Medici declined interview requests through his lawyer in Rome, Susan Spafford. ``The activity of Mr. Medici was outside the country and respected Italian law,'' Spafford says. ``He bought these objects on the international market.''
Hecht denies wrongdoing. ``I've never smuggled an object out of Italy,'' says Hecht, who lives in Paris and New York. ``I've never bought from illicit diggers. If they want to prosecute me for a vase I sold to the Getty or the Museum of Fine Arts or the Metropolitan, I want to know who excavated it, where and who exported it.''
Today's clashes over antiquities and their origins are different from efforts by Egypt and Greece to win back artifacts such as the Rosetta Stone or Parthenon Marbles, which foreigners removed centuries ago. Theft from museums also differs from tomb robbing because most objects in museums have been documented.
Archaeological sites hold unique information that raiders erase forever, says Giuseppe Proietti, who heads the Italian Ministry of Culture's department of research, innovation and organization.
In October, Italian police seized 600 bronze statuettes, marble busts and pots from a home in Austria after tracing them from tomb robbers who had dug at sites near Rome that predate the Roman Empire. While police celebrated the biggest seizure of looted goods in a decade, archaeologists lamented the loss of knowledge about food residue or placement that would have added to the historical record had the items been properly excavated.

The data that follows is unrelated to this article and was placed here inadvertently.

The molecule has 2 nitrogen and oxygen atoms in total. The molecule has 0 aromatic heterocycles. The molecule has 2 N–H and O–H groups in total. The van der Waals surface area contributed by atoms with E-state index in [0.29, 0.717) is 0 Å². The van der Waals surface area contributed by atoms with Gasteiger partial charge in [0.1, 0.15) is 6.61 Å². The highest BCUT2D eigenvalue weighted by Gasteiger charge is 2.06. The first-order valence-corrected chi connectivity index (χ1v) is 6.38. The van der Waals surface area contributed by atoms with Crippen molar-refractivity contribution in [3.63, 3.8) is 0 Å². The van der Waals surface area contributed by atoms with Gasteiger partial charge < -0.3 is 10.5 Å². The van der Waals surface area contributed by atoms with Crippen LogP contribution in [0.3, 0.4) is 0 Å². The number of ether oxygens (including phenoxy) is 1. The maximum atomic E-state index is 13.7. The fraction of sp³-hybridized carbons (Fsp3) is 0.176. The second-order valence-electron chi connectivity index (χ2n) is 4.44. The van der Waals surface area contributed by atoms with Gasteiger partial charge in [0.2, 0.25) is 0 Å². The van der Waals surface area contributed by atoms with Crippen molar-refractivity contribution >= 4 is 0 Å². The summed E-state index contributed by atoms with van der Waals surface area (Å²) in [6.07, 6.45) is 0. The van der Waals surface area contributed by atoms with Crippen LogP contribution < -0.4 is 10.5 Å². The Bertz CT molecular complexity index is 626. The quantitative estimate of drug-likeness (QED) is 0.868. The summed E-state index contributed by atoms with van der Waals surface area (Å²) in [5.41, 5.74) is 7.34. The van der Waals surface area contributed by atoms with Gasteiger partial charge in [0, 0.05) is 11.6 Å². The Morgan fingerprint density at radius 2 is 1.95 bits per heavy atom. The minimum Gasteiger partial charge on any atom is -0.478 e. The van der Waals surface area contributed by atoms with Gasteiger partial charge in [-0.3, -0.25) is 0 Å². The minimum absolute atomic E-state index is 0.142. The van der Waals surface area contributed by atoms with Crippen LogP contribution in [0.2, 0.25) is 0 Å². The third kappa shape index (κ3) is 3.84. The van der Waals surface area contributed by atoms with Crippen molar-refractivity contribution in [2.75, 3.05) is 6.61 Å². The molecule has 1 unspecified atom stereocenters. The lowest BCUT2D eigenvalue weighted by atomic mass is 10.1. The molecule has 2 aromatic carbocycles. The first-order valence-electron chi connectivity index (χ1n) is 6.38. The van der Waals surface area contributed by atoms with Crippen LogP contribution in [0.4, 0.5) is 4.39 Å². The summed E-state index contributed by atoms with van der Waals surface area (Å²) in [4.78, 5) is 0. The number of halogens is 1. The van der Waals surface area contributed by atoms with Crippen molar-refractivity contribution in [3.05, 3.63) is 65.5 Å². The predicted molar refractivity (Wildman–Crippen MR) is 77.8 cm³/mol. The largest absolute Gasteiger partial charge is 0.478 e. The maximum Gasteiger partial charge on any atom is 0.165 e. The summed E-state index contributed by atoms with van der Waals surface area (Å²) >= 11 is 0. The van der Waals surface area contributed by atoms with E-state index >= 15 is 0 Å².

``It's like ripping a page from a book, a page of history in which our ancestors' story is told,'' says Proietti, 60, who has represented the ministry in talks with the Getty Museum over a civil portion of the Italian court case, in which the ministry is one of the offended parties.
Valuable National Resources
What constitutes illegal trade varies from country to country. Egypt, Italy and Turkey, whose cultural heritage is among their most valuable national resources, now say antiquities found on their soil belong to them. They prosecute traders and pressure foreign countries to enforce the laws.
The oldest and most widely adopted global standard is the 1970 United Nations Educational, Scientific and Cultural Organization convention on preventing the illicit import, export and transfer of ownership of cultural property.
It covers antiquities more than 100 years old. The U.S., Italy and 107 other countries that signed it pledge to respect a ban on importing material known as stolen.
The Metropolitan Museum won't comment on antiquities the Italian court documents link to looters, says Harold Holzer, a museum spokesman. He says the Met follows guidelines of the Association of Art Museum Directors, a New York-based organization made up of 175 museum heads.
No Blanket Prohibitions